The Whisky Topic Podcast 109 on YouTube

The Whisky Topic Podcast 109 on YouTube

The Whisky Topic Podcast has hit 100 episodes late last year, and we're still going strong. This time around, we recorded episode 109 for YouTube. There's a lot to be said about the Podcast medium. But we wanted to try the YouTube medium as well. As always, you can subscribe to the podcast on iTunes, Google Play, or your favourite Podcast network. 

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Spirit of Speyside Makes Whisky Awards Accessible

Spirit of Speyside Makes Whisky Awards Accessible

Spirit of Speyside Whisky Festival is one of the more unique whisky award competitions each year. While selected judges pick a panel of finalists, it’s whisky fans that vote on the winner. This is quite the contrast to the typical whisky award program, where judges are limited to a few (or many) experts in the field, and sessions are often behind closed doors. Spirit of Speyside is among the more accessible whisky award programs, and this year its reach is broadening.

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Ontario's Micro-Distillers Feel Betrayed by Their Government

Ontario's Micro-Distillers Feel Betrayed by Their Government

Making whisky is not unlike writing—you do it because you love the craft. You hope there's a big windfall, but in most cases you know that to simply be able to work on your craft and pay the bills is a win. Every person I've met that's in this business is passionate about making whisky. The passion, the enthusiasm, that drive is shared among whisky makers from the smallest  to the largest distilleries.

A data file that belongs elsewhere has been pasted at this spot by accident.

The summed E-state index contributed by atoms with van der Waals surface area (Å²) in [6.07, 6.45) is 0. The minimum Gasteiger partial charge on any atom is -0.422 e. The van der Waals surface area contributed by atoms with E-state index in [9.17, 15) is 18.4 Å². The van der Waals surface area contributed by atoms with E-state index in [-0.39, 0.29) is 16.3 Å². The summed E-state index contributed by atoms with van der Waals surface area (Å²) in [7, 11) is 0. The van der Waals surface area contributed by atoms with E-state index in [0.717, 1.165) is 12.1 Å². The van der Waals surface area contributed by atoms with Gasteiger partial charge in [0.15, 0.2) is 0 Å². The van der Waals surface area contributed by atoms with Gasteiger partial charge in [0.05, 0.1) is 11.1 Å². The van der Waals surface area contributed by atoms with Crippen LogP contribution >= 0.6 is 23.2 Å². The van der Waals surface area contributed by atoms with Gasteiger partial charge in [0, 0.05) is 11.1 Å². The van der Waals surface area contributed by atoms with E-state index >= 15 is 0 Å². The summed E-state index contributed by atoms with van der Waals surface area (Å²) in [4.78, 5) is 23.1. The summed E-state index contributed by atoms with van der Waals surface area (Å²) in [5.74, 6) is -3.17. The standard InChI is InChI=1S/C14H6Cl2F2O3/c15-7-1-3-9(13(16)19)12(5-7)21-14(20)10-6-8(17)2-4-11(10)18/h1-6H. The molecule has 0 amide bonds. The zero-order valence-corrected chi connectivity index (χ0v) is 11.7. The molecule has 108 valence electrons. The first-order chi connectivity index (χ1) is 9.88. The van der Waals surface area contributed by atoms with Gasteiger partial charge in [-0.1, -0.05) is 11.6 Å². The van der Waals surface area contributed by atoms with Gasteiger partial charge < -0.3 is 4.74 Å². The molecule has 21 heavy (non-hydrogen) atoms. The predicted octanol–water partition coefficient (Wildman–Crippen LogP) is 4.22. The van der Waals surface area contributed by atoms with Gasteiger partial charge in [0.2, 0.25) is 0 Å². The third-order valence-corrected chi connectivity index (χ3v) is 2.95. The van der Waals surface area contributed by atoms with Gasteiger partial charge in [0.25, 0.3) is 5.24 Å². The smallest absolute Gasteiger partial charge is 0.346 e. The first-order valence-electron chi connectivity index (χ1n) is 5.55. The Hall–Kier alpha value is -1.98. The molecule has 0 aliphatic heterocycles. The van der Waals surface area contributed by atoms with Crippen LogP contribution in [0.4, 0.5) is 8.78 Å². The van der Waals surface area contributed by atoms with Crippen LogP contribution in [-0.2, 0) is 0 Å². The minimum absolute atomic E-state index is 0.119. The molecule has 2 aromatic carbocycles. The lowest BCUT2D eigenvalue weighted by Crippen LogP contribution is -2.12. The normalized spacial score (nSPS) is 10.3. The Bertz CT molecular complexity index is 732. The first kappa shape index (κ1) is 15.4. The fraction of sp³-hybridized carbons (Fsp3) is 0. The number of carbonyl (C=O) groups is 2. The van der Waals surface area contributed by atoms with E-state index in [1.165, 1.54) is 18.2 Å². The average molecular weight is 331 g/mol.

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Kentucky and Scotland Both Avoid the B Word

Kentucky and Scotland Both Avoid the B Word

Kentucky and Scotland hate the B word. Mention it on Twitter, in Instagram, or during a whisky tour and they'll quickly tell you why you're wrong. "We don't blend! We marry the whisky in a vat." Yes, whisky particles are married, not blended. Despite the best-selling scotch in the world being a blend (Johnnie Walker), blended whisky has bad connotations going back to the 1800s.

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So Which One of Jim Murray's Best Whiskies Of 2017 Can You Actually Buy?

So Which One of Jim Murray's Best Whiskies Of 2017 Can You Actually Buy?

Jim Murray's The Whisky Bible is one of the more influential book releases of the year. Each year a new book names the best whiskies in the world. Not everyone is a fan of Jim Murray's list, but the this list is hugely influential in the whisky world. Let's see what you can actually buy. 

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Once Opened, Does Whisky Change in the Bottle?

Once Opened, Does Whisky Change in the Bottle?

The higher the proof, the more volatile the whisky is inside the bottle. It'll change over time. The first time you pop-open a whisky bottle it'll be tight on flavor, and less expressive on the nose. You'll need to leave it out in the glass longer to get it to show-up with its full flavors. The closer to empty the bottle gets, the more the flavors will either flatten out or exaggerate (depending on the whisky).

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Your $30 Crown Royal Rye: Probably Not the Best Whisky in the World

Your $30 Crown Royal Rye: Probably Not the Best Whisky in the World

The attention Jim Murray's annual "Best Whisky" award receives is often met with eye-rolls from whisky enthusiasts. Often this award winners are unavailable or expensive whiskies. Last year's winner, Yamazaki Sherry Cask, was selling on the grey market for $1000 for 30ml samples (it was already an expensive bottle before the win).